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Re: Make $^V and "my" implicit

by FloydATC (Deacon)
on Feb 03, 2014 at 18:36 UTC ( #1073254=note: print w/replies, xml ) Need Help??

in reply to Make $^V and "my" implicit

I never use 5.016; or any other version, simply because most of my servers run CentOS 5.x and the Perl that came with that distro, namely 5.10.something. In which case, use 5.016; would prevent me from running my scripts. Unless your scripts require 5.016 (or any other particular version, you should leave it out. It's not there to tell Perl what version it is. Perl already knows that perfectly well.

As for my, that's actually a something you actively enforce upon yourself by including use strict; if you want Perl to help you prevent many of the typical errors that can cause hard-to-find bugs in your code. It's really convenient and you'll find it's considered all but mandatory by most Perl monks, but at the end of the day it is optional. If you really want to run with those scissors, you're free to do so.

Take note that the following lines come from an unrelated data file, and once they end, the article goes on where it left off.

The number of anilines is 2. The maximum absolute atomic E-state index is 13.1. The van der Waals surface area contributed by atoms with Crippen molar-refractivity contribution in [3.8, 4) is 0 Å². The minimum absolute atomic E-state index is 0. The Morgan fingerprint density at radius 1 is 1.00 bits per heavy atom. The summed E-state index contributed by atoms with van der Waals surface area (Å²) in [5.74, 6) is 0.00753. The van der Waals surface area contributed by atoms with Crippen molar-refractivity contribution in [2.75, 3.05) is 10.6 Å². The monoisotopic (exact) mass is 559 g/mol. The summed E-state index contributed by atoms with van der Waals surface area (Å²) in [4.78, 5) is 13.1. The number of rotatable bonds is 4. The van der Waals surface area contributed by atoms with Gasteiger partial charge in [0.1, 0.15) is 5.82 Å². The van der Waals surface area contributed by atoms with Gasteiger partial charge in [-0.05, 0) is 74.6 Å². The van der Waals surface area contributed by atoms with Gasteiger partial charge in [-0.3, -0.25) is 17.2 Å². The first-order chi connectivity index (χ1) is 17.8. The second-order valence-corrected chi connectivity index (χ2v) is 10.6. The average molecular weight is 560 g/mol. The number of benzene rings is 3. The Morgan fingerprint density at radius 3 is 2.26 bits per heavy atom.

...just please don't ask me to debug that code for you ;-)

-- FloydATC

Time flies when you don't know what you're doing

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[atcroft]: Lady_Aleena: I know that they used the L<text|url> syntax to link to them, but I was wondering if there was a more "standard" way (for instance, if the L<module_name> syntax might work better).
[Lady_Aleena]: atcroft, I"m trying to think of a module I've used that linked to another module.
[Lady_Aleena]: atcroft, I just put a link to another module in one of my local ones. For a normal link L<text|url> the text would be written out then the url would follow the text in brackets <>. However, when I linked to another module, the text was written ..

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